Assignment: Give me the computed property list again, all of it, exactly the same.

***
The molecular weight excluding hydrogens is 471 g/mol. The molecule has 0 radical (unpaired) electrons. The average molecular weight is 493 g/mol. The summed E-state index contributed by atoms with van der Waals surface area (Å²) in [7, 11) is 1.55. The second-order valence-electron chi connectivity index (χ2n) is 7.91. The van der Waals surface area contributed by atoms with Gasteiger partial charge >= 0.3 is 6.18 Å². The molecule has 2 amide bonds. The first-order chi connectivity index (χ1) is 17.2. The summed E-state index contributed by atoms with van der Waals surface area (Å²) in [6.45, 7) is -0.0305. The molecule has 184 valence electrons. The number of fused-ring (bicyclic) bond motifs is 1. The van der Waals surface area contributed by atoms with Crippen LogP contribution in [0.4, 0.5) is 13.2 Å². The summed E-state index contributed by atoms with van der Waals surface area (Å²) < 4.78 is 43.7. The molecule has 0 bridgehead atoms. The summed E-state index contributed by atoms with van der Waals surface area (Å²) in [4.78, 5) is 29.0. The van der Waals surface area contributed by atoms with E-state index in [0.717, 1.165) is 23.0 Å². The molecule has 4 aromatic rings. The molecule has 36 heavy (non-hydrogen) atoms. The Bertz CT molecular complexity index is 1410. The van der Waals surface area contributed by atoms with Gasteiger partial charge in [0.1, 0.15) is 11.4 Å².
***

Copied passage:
The molecular weight excluding hydrogens is 471 g/mol. The molecule has 0 radical (unpaired) electrons. The average molecular weight is 493 g/mol. The summed E-state index contributed by atoms with van der Waals surface area (Å²) in [7, 11) is 1.55. The second-order valence-electron chi connectivity index (χ2n) is 7.91. The van der Waals surface area contributed by atoms with Gasteiger partial charge >= 0.3 is 6.18 Å². The molecule has 2 amide bonds. The first-order chi connectivity index (χ1) is 17.2. The summed E-state index contributed by atoms with van der Waals surface area (Å²) in [6.45, 7) is -0.0305. The molecule has 184 valence electrons. The number of fused-ring (bicyclic) bond motifs is 1. The van der Waals surface area contributed by atoms with Crippen LogP contribution in [0.4, 0.5) is 13.2 Å². The summed E-state index contributed by atoms with van der Waals surface area (Å²) < 4.78 is 43.7. The molecule has 0 bridgehead atoms. The summed E-state index contributed by atoms with van der Waals surface area (Å²) in [4.78, 5) is 29.0. The van der Waals surface area contributed by atoms with E-state index in [0.717, 1.165) is 23.0 Å². The molecule has 4 aromatic rings. The molecule has 36 heavy (non-hydrogen) atoms. The Bertz CT molecular complexity index is 1410. The van der Waals surface area contributed by atoms with Gasteiger partial charge in [0.1, 0.15) is 11.4 Å².